“I think this is probably pretty close to a form letter,” Kurtz said of the notice sent to Trump’s foundation.

Trump started his foundation in 1987 to give away the proceeds from his book “The Art of the Deal.” It has no paid employees and a board of five: Trump, three of his children and a longtime Trump Organization employee. They all work a half-hour per week, according to the foundation’s most recent Internal Revenue Service filing.

For years, Trump himself was the Trump Foundation’s only source of money: Between 1987 and 2006, he donated $5.4 million.

But by the end of 2006, Trump had given away almost all the money he had put in — leaving just $4,238 in the foundation’s coffers. His giving abruptly shrank and then dried up: Trump gave $35,000 in 2007, $30,000 in 2008 and then no donations at all after that, tax records show.

Instead, Trump’s name-branded charity has been sustained entirely by other people’s money. Some of those donors have not said whether Trump himself solicited their gifts.

Vince and Linda McMahon, the pro-wrestling executives, have given a total of $5 million and have declined to comment. NBCUniversal, which televised Trump’s reality show, “The Apprentice,” has declined to explain the reason behind its $500,000 gift in 2012.

But in other cases, there is evidence that Trump was involved in asking for the money or directing it to the foundation.

There was a $100,000 gift from Norwegian Cruise Lines in 2005, after Trump’s wife, Melania, served as “godmother” to a new ship. A spokeswoman for the cruise line said the Trumps helped arrange a donation to the Trump Foundation as part of that deal.

In 2011, Donald Trump appeared on a televised “roast” on Comedy Central and directed that his $400,000 appearance fee be sent to the Trump Foundation.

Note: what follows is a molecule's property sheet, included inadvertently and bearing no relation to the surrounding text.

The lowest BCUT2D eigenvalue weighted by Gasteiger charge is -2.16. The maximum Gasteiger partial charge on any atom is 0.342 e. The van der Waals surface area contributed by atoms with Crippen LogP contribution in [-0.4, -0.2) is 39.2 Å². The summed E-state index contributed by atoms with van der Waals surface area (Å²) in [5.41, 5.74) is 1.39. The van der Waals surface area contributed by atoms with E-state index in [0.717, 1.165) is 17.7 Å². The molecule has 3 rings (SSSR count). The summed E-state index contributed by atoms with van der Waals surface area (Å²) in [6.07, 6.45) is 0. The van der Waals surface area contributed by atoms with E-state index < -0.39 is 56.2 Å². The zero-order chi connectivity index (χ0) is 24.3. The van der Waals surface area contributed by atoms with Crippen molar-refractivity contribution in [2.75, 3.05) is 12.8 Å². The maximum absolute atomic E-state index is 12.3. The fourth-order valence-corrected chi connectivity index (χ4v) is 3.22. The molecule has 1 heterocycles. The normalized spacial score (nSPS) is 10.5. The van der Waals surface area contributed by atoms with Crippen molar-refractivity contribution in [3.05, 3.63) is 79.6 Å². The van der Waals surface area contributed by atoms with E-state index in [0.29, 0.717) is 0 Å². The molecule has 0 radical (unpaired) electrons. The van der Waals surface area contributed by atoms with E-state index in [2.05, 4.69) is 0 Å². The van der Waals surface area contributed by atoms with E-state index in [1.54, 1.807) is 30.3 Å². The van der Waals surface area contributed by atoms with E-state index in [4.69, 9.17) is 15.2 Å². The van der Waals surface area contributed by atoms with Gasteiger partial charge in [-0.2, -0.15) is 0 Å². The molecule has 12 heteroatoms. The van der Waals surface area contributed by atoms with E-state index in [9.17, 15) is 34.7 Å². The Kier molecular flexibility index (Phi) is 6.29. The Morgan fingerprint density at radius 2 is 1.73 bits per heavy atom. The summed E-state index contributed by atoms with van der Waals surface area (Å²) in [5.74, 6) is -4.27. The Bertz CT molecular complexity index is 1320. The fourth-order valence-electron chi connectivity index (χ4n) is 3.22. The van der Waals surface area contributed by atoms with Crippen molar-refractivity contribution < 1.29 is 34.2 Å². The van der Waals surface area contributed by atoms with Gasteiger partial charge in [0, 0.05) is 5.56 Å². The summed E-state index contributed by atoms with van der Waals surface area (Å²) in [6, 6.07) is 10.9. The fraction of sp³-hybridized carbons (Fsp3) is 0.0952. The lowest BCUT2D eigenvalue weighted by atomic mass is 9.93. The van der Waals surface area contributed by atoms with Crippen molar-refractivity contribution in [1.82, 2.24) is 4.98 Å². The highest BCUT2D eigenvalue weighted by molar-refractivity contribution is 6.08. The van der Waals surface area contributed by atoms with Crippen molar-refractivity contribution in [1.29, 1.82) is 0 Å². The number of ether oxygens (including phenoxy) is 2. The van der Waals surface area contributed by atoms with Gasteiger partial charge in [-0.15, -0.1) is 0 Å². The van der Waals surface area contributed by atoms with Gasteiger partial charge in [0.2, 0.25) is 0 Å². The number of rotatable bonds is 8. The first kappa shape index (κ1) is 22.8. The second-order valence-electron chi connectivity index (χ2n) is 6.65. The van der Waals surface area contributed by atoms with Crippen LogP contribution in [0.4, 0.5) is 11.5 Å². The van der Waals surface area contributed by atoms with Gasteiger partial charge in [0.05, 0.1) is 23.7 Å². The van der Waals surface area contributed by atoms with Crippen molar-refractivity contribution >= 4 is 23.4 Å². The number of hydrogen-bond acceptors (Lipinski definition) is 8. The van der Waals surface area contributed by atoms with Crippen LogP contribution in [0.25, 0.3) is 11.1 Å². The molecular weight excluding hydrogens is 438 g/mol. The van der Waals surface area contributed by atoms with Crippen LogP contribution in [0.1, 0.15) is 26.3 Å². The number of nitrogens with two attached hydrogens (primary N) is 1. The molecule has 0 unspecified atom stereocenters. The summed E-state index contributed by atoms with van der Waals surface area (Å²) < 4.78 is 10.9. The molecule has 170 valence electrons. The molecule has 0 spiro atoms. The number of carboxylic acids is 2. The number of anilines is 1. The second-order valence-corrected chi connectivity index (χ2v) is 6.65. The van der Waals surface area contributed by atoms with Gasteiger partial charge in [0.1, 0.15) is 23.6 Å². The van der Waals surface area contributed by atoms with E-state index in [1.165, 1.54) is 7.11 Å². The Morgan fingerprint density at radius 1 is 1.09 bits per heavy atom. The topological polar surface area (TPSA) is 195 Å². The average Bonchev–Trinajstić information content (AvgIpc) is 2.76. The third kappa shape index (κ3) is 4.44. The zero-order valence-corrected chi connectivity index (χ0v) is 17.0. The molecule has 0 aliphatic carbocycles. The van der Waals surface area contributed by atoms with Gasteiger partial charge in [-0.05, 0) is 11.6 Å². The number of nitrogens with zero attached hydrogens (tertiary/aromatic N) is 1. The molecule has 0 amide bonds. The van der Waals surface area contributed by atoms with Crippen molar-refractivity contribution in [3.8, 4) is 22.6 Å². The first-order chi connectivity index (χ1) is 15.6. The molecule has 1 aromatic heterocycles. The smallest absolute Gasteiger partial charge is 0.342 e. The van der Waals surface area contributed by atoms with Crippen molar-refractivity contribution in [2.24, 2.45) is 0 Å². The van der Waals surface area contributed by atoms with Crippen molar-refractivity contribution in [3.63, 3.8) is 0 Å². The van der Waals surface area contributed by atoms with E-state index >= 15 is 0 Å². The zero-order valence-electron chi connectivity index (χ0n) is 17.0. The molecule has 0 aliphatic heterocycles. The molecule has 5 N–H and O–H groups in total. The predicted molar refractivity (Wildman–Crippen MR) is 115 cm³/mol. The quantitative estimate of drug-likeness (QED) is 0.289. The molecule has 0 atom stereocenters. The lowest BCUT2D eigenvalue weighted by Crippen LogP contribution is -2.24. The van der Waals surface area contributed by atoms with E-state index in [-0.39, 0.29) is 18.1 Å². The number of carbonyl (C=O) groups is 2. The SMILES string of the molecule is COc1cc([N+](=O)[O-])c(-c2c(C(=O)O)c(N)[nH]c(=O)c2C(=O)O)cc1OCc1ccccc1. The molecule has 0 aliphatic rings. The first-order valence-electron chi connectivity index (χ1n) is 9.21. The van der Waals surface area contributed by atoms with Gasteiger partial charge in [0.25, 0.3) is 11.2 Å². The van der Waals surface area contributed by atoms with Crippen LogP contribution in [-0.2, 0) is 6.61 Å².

Trump’s foundation has also received about $1.9 million from a New York businessman named Richard Ebers, who sells high-end tickets and once-in-a-lifetime experiences to wealthy clients. Two people familiar with that arrangement said Ebers owed Trump for goods and services he had purchased — and was instructed to pay Trump’s foundation instead.

The Trump Foundation made its most wide-ranging request for donations earlier this year. After a fundraiser that Trump held for veterans in Iowa, the foundation set up a public website, www.donaldtrumpforvets.com. It took donations via credit card, and Trump said they would be passed on to veterans’ groups.

Under New York law, the foundation was supposed to obtain a special registration before it solicited gifts from the public. The law’s definition of “solicit” was quite broad: “to directly or indirectly make a request for a contribution, whether express or implied, through any medium.”

The state requires any charity that solicits $25,000 or more per year in New York to register under a provision called “7A,” for its article heading.

The most significant consequence, for a charity of the Trump Foundation’s size, would have been a requirement that it submit to annual audits by outside accountants. Trump’s charity never did.

Trump’s campaign has not said anything about why. Earlier this fall, Trump implied that he had trusted lawyers to run the foundation properly.

“Well, I hope so,” he said, when asked whether the foundation had followed the law. “I mean, my lawyers do it.”

But the Trump Foundation has reported spending very little on legal fees — at least, before this year. Between 1990 and 2014, the most recent year for which tax records are available, the foundation spent a total of $211 on lawyers.

Sean Sullivan in Pueblo, Colo., contributed to this report.